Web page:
Mason Carpenter, University of Wisconsin at Madison
Sanjyot Dunung, Atma Global
Pub Date: 2011
ISBN 13: 978-1-4533129-9-5
Publisher: Saylor Foundation
Conditions of Use
This is a massive text, and seems to cover everything I’d need in my International Marketing course. Without a table of contents or an index, read more
This is a massive text, and seems to cover everything I’d need in my International Marketing course. Without a table of contents or an index, however, it is difficult to understand the complete flow of this 730-page text! Any instructor using this text would need to begin by constructing their own.
This text seems to be very professionally written, and I have found no errors or evidence of bias. I would recommend it to college-level instructors
International Marketing is a rapidly changing topic, so it is difficult to write a text with examples that will not seem out of date in a few years. Examples in this text include Coca-Cola, DeBeers, and Google, which seem unlikely to be rendered obsolete any time soon. The text is well-organized by section and subsection, but the lack of a table of contents or index makes it very difficult to find every reference to a particular topic. Without those, future updates will be very hard to integrate.
The text is very professionally written. Sentence structures and explanations are easy to follow, and should be easily accessible to college-level students.
The text is professionally written, and appears well laid-out. I do not see much evidence of language or concepts building on themselves, or of early topics being referenced in later chapters, however. There is also no glossary, and key words do not seem to be given highlighted definitions in the text. Still, the overall voice of the text is very consisent.
The case studies and matching exercises given in every chapter are a huge help, and make the massive text much more approachable to readers. While the case studies, “amusing anecdotes” and exercises are very helpful, in some areas they seem to overwhelm the actual text. For example, Section 5.3, on The United Nations and the Impact of Trade, begins on page 252 and continues for 9 pages. If you remove all of the ‘asides,’ however, you are left with only 4 pages! More than half of the section is spent on asides. The lack of any pictures or illustrations hinders reader understanding in some places. For example, the ‘6 Steps of Scenario Planning’ on page 397 would greatly benefit from a flowchart or diagram.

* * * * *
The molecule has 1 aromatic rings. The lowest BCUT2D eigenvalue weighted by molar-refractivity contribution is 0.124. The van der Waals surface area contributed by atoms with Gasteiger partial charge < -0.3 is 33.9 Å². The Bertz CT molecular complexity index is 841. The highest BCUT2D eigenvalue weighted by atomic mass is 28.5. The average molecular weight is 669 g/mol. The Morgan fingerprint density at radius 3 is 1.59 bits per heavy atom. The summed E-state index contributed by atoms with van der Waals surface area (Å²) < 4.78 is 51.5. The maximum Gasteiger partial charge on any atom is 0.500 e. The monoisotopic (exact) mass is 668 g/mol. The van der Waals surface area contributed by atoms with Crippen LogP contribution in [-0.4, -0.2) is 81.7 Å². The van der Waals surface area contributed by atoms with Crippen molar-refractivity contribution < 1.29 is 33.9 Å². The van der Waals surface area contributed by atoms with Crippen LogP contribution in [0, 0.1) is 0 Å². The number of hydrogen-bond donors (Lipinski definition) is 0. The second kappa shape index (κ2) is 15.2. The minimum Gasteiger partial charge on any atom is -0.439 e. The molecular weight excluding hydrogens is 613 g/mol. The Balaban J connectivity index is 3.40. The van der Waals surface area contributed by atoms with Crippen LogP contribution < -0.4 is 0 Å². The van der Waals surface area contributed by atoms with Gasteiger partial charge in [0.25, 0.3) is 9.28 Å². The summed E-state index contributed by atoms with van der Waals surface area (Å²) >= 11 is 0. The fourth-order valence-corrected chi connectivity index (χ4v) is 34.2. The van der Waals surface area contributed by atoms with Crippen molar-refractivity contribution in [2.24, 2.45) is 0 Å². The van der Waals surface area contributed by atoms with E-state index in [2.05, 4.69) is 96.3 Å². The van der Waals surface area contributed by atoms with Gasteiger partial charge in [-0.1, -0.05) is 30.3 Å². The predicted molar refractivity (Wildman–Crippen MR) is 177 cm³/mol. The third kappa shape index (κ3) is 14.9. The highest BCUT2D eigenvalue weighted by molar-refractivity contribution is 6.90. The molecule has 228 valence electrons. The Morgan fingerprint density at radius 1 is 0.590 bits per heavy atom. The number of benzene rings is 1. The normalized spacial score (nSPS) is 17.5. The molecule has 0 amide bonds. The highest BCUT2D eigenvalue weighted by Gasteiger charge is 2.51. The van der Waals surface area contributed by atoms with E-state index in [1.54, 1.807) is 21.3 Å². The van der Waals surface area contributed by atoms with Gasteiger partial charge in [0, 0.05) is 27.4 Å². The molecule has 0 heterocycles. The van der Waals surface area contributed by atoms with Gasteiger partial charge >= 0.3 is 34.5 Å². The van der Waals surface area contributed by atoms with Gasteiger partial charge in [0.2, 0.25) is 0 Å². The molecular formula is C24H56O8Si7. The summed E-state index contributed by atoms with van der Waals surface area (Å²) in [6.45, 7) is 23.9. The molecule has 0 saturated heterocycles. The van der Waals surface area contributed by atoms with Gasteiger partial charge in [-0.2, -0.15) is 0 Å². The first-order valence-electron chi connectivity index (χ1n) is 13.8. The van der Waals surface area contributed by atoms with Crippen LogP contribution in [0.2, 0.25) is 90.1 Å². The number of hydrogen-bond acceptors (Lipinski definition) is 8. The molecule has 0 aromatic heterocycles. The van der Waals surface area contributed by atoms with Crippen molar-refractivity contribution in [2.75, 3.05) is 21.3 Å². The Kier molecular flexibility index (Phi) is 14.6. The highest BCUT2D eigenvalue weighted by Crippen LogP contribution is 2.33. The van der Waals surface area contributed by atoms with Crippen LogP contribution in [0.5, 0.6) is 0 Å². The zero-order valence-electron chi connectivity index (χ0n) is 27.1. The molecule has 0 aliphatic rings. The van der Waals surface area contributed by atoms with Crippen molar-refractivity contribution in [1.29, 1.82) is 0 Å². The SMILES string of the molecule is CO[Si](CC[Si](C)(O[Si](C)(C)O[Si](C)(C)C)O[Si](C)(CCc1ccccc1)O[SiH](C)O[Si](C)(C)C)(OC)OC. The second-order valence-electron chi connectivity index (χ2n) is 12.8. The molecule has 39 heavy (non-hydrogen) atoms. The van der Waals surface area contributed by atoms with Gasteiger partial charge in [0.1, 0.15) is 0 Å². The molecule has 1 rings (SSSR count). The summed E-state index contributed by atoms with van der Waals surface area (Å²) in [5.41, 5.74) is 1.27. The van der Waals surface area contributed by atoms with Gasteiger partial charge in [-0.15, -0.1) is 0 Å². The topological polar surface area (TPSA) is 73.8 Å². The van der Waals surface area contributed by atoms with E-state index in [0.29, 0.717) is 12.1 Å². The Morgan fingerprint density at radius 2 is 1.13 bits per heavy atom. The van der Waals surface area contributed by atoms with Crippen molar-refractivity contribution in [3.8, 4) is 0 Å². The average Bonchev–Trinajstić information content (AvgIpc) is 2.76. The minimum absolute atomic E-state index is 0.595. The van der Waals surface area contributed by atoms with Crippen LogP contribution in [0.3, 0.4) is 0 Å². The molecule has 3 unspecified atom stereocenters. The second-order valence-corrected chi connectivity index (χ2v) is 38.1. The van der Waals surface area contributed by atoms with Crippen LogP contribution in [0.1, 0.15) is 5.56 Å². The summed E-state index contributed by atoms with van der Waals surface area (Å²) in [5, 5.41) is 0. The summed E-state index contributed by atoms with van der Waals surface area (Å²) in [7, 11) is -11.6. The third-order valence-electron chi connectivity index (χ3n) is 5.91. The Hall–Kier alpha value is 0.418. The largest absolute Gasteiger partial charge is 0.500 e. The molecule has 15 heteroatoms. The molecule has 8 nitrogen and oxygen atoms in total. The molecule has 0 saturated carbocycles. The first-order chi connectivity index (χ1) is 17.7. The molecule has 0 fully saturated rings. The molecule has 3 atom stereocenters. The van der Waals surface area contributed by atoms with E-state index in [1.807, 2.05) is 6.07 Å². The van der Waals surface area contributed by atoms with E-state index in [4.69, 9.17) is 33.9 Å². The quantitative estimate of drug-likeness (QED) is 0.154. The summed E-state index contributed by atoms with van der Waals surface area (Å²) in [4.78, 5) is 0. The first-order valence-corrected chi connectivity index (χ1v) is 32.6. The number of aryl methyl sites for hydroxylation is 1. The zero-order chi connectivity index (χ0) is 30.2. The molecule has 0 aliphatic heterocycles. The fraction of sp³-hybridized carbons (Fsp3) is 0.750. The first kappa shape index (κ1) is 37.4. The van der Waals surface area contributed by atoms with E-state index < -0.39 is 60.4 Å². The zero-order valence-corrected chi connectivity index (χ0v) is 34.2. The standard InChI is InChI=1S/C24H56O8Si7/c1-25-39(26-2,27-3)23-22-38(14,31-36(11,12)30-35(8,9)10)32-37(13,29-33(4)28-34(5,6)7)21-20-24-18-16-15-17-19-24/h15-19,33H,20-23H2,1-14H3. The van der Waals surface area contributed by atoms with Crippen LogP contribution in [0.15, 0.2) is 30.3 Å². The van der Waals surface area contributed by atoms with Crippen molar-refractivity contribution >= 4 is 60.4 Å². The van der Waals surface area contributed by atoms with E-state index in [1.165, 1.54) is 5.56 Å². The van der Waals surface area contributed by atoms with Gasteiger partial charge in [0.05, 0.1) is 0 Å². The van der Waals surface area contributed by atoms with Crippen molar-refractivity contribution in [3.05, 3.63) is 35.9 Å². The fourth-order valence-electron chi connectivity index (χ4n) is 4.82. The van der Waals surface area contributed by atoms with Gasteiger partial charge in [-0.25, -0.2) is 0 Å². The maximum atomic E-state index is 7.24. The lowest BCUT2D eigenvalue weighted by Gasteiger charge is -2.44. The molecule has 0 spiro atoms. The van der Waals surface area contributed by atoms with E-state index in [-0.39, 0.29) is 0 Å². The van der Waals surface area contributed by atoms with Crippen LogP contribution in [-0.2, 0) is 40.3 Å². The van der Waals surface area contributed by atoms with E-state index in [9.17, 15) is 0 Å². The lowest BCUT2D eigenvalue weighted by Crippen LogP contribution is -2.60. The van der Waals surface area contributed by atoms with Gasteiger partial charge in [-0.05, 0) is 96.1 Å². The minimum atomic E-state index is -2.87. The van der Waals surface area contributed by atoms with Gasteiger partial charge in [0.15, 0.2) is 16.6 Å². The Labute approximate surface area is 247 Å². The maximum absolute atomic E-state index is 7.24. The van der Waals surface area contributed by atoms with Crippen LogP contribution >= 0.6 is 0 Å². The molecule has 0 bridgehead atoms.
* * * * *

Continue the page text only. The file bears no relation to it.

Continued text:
The text does not have a table of contents or index! This makes it very hard to use as a reference, and they should definitely be added. At 730 pages, the lack of a table of contents even makes it hard for an instructor to get a handle on what the book offers.
Blue, underlined text of chapter and section headings are not working hyperlinks, although they seemed designed to look like them. The lack of pictures and illustrations make these text tiring to read. It always makes the text ‘feel’ unprofessional, although the content itself is great.
This text is very professionally written. I have not found any grammatical errors.
This text appears to be very professionally written. I have not found any evidence of cultural insensitivity, and the examples appear to come from many different countries. It is a large text, however, and I have not read all 730 pages.
While I understand that intellectual property rights somehow must require this book be published with the phrase “Author’s Name retracted as requested by the work’s original creator or licensee,” it is disconcerting to see that phrase appear again and again. That phrase is given 15 times in total, and I expect it will cause readers to question the quality of the content, unfortunately.
Table of Contents
- Chapter 1: Introduction
- Chapter 2: International Trade and Foreign Direct Investment
- Chapter 3: Culture and Business
- Chapter 4: World Economies
- Chapter 5: Global and Regional Economic Cooperation and Integration
- Chapter 6: International Monetary System
- Chapter 7: Foreign Exchange and the Global Capital Markets
- Chapter 8: International Expansion and Global Market Opportunity Assessment
- Chapter 9: Exporting, Importing, and Global Sourcing
- Chapter 10: Strategy and International Business
- Chapter 11: Global Entrepreneurship and Intrapreneurship
- Chapter 12: Winning through Effective, Global Talent Management
- Chapter 13: Harnessing the Engine of Global Innovation
- Chapter 14: Competing Effectively through Global Marketing, Distribution, and Supply-Chain Management
- Chapter 15: Understanding the Roles of Finance and Accounting in Global Competitive Advantage
About the Book
International Business is one of the most challenging and exciting courses to teach in the Business School. To teach a current, dynamic and complete course you need a textbook by authors as passionate and informed about International Business as you are.
Carpenter and Dunung’s International Business: The Opportunities and Challenges of a Flat World provides exploration into building, leading, and thriving in global organizations in an increasingly flat world. The authors define ”Flat world“ as one where service industries that dwarf manufacturing industries in terms of scale and scope, an Internet that pervades life and work, and networks define modern businesses, whether service or manufacturing. Carpenter and Dunung’s text is designed to speak to technologically-savvy students who see national borders as bridges and not barriers.